There are a variety of factors besides physical disability—including cognitive, social, and psychological factors—that affect an MS patient’s perception of his or her own quality of life (QOL), according to a new study published in the January 2013 issue of the European Journal of Neurology.
Researchers prospectively examined 201 patients with MS attending outpatient clinics and assessed them using an Expanded Disability Status Scale (EDSS), an 8-minute walk test, and a Symbol Digit Modality Test. Patients also completed questionnaires about their level of fatigue, living conditions, level of pain, depression, level of education, employment status, and religiosity. Based on these data, scientists computed overall QOL as well as physical and mental health composite scores for each patient.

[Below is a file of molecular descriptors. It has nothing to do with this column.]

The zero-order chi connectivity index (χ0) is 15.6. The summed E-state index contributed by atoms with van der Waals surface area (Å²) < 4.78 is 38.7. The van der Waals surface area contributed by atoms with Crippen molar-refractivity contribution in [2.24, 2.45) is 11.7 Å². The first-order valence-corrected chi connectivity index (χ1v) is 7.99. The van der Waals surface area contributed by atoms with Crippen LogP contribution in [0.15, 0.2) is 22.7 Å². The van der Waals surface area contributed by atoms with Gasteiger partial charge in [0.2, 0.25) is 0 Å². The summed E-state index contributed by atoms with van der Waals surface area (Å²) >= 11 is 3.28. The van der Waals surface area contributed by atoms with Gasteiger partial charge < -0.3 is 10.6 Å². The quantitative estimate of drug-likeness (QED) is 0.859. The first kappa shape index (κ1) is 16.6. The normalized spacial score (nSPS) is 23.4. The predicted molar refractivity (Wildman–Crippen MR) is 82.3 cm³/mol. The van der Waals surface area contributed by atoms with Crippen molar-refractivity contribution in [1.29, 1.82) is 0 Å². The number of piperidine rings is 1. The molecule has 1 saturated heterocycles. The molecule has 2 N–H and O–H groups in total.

Five factors were found to be associated with overall perception of QOL: depression, total education years, living area (rural vs urban), religiosity, and level of social support. Through logistic regression, investigators also noticed that unemployment in particular contributed to poor QOL, whereas a low fatigue score best predicted a good QOL.
“Putting emphasis on physical disability alone might not help improving QOL in patients with MS,” concluded the researchers. “Accordingly, we suggest that these factors should be evaluated in every patient with MS as they may be modified by targeted interventions.”